By no means is this scientific beyond whatever scientific abilities my mind may have. LOL! I did major in Sociology so I do try to take a scientific approach to things like this sometimes. But hopefully this provides some additional insight with the women. I don't have anywhere near as much insight into the men. I do have a cousin who's spent about 6 years of his life in prison and it's sad because he's a good dude but it has warped his perspectives on life a bit (his reason for going to prison: 18 years old, drank, was staying the night at a friend's house, a buddy frantically begged him to drive him somewhere at 3 in the morning, he stupidly decided to do it, they got in a crash and he watched his buddy die. His BAC? Something like .05, legal for 21+ but a DUI for an 18 year old, so he did time for DUI/Manslaughter.) I had a conversation one time with him and he said "I don't know who does what, that's their business, but I didn't do any of that gay (expletive.)" So I didn't really get much insight about male prisons beyond his immediate experience. Too small a sample size....
Oops, I'm an idiot! Yes, I know better than that and it is Aaron Hernandez. Wow not sure what I was thinking!

Ahh, now the truth comes out as to why you're much more understanding/tolerant of the whole situation, and even why you're able to handle it better than most. Your background in sociology. You understand people and behaviors probably a lot better than most and are even probably more intuitive than most people.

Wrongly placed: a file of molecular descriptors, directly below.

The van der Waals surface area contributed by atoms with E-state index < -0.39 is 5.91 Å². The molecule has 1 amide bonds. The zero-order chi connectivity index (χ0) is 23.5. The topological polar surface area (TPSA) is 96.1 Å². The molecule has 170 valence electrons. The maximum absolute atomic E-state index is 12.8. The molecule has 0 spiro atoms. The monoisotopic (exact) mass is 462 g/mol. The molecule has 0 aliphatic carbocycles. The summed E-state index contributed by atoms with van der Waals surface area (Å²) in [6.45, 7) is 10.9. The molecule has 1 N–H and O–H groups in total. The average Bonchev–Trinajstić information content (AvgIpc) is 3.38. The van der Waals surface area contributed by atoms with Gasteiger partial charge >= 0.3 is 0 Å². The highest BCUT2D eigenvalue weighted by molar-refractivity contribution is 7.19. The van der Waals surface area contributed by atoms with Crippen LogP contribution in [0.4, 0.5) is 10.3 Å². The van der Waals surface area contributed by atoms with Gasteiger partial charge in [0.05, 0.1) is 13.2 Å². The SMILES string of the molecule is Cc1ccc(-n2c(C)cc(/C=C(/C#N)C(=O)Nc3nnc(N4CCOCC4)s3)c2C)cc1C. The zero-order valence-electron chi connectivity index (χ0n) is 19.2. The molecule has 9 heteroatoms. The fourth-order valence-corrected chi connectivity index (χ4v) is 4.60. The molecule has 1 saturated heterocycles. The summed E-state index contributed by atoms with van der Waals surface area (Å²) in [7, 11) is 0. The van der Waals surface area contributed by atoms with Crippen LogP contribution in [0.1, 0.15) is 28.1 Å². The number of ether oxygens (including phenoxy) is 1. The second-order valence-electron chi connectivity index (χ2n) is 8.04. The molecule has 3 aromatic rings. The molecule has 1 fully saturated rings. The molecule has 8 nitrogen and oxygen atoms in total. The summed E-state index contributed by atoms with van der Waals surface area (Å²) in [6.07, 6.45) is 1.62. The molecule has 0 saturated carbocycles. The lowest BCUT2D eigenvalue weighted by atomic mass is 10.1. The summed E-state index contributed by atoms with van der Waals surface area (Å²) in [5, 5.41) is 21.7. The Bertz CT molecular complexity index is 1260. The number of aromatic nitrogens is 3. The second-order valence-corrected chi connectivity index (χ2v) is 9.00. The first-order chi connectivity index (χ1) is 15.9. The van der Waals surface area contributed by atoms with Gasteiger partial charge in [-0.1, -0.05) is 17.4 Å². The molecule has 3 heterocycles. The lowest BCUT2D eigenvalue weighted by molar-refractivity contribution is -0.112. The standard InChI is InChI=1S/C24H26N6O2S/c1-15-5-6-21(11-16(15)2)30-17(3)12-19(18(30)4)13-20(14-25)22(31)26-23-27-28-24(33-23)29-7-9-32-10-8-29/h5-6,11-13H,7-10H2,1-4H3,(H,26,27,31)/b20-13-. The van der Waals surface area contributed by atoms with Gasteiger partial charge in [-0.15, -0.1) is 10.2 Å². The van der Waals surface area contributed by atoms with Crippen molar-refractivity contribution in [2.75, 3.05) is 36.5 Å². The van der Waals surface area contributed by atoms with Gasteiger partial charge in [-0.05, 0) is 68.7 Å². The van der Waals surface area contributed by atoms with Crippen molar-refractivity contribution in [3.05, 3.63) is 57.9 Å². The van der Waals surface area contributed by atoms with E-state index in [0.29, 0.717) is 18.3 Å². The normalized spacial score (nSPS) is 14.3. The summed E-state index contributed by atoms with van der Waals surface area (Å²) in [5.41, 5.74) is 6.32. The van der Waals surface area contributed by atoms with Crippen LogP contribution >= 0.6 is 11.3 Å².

As for why the men don't stick around and the women do, I think you probably said it, when you mentioned the word loyalty. I'm definitely not trying to bash anyone at all, but women do just tend to be more loyal than men. Again, for the same reason they seek the relationships in prison, they need/crave the emotional connection. Men don't need it as much. Women are the nurturers. Also, and this again is not meant to sound sexist, but many men on the outside, need women to take care of them. I don't mean sexually but I mean on a daily basis for their daily needs. There are not too many men who can take care of themselves. So, to some degree they just don't want to be alone or loyal to a woman in prison when that also means they have to take care of themselves, feed themselves, clean up after themselves, shop for themselves, etc. We see it all the time in society. A woman passes away, they were totally devoted to one another, and bam the man has a new girlfriend within a few months. Again, not all men, but I would bet if research were done on this, it would be the case that the majority of men fall into this category.

So for men, it probably becomes a hassle to visit, they can easily meet a woman on the outside. Don't want the bother, and want someone to take care of them, cleaning, cooking, traveling with them, etc.

Sad but probably true.
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  #166  
Old 11-20-2017, 10:48 PM
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Very well said and I think you nailed it when you said you communicate open and honestly. It's not that she is telling you everything, and it's not that you're pushing. But, she is at least communicating, she met your expectations, and that is what matters the most. I have to hand it to you! She should know how lucky she is to have someone like you.